CAP does me one better: How many would lose coverage if the AHCA *specifically* becomes law?
I've spent the past two months painstakingly crunching the numbers in an attempt to project just how many people would likely lose their healthcare coverage if the ACA were to be: a) fully repealed; b) with immediate effect; and c) without any substantive replacement policy put into its place.
My conclusion, after much analysis, double-checking and updating, is that the grand total would be roughly 24 million people: Around 8.2 million current exchange enrollees, nearly 15 million via Medicaid (expansion or otherwise), and the 750,000+ people enrolled in BHP programs in Minnesota and New York.
However, as I've stressed repeatedly, these numbers assumed no replacement...that is, a full, clean repeal of the entire ACA, full stop, with no additional healthcare legislation beyond that. Some people pointed out, rightly so, that this was a bit of a strawman analysis on my part since "of course!" there would be a replacement policy! However, until a couple of weeks ago, there was no specific bill on the table to compare, so "full repeal/no replacement" was all I had to work with.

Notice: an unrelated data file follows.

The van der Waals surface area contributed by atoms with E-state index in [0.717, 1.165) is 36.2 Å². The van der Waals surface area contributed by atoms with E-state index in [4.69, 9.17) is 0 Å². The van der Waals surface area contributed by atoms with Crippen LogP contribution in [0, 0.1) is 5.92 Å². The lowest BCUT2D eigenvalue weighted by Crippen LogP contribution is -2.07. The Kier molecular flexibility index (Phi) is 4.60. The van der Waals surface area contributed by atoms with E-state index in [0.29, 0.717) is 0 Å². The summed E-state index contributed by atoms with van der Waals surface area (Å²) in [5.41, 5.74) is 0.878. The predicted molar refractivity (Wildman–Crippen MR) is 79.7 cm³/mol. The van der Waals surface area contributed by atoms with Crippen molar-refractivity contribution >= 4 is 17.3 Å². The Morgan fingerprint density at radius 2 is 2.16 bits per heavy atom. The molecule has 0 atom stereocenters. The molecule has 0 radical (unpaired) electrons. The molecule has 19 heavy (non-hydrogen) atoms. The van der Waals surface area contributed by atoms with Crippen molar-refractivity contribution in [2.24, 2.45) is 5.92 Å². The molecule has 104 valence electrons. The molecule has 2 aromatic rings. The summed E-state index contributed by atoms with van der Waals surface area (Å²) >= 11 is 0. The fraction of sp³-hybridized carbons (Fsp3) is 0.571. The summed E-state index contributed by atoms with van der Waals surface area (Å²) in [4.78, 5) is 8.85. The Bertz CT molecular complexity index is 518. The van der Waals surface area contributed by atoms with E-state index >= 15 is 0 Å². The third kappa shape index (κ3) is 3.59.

Then, Paul Ryan and the House GOP introduced the AHCA (Trumpcare) bill, and there was something tangible to compare against the current coverage situation.
Last week the Congressional Budget Office released their score of the AHCA...and guess what they concluded?